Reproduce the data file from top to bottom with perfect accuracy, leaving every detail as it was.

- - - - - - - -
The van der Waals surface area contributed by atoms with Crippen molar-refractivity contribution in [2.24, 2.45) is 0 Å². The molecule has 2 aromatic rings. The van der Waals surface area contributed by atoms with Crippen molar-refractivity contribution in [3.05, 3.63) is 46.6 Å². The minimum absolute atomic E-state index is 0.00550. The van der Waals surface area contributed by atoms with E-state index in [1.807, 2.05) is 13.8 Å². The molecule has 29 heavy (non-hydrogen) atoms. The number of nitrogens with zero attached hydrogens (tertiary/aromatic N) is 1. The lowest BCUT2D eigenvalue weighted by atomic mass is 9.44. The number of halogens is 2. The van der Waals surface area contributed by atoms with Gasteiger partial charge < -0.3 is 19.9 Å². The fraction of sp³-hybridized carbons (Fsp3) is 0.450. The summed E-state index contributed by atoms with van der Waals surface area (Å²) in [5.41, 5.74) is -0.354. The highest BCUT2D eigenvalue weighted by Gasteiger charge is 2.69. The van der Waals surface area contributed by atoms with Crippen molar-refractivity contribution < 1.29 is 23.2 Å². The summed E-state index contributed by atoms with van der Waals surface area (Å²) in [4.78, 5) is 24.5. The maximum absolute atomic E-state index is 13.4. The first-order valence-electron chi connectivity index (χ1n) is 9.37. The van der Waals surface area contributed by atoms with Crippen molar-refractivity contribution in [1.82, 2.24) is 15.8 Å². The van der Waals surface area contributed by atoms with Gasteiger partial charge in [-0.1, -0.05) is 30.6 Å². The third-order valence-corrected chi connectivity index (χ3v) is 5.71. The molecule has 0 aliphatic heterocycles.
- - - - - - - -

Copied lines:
The van der Waals surface area contributed by atoms with Crippen molar-refractivity contribution in [2.24, 2.45) is 0 Å². The molecule has 2 aromatic rings. The van der Waals surface area contributed by atoms with Crippen molar-refractivity contribution in [3.05, 3.63) is 46.6 Å². The minimum absolute atomic E-state index is 0.00550. The van der Waals surface area contributed by atoms with E-state index in [1.807, 2.05) is 13.8 Å². The molecule has 29 heavy (non-hydrogen) atoms. The number of nitrogens with zero attached hydrogens (tertiary/aromatic N) is 1. The lowest BCUT2D eigenvalue weighted by atomic mass is 9.44. The number of halogens is 2. The van der Waals surface area contributed by atoms with Gasteiger partial charge < -0.3 is 19.9 Å². The fraction of sp³-hybridized carbons (Fsp3) is 0.450. The summed E-state index contributed by atoms with van der Waals surface area (Å²) in [5.41, 5.74) is -0.354. The highest BCUT2D eigenvalue weighted by Gasteiger charge is 2.69. The van der Waals surface area contributed by atoms with Crippen molar-refractivity contribution < 1.29 is 23.2 Å². The summed E-state index contributed by atoms with van der Waals surface area (Å²) in [4.78, 5) is 24.5. The maximum absolute atomic E-state index is 13.4. The first-order valence-electron chi connectivity index (χ1n) is 9.37. The van der Waals surface area contributed by atoms with Crippen molar-refractivity contribution in [1.82, 2.24) is 15.8 Å². The van der Waals surface area contributed by atoms with Gasteiger partial charge in [-0.1, -0.05) is 30.6 Å². The third-order valence-corrected chi connectivity index (χ3v) is 5.71. The molecule has 0 aliphatic heterocycles.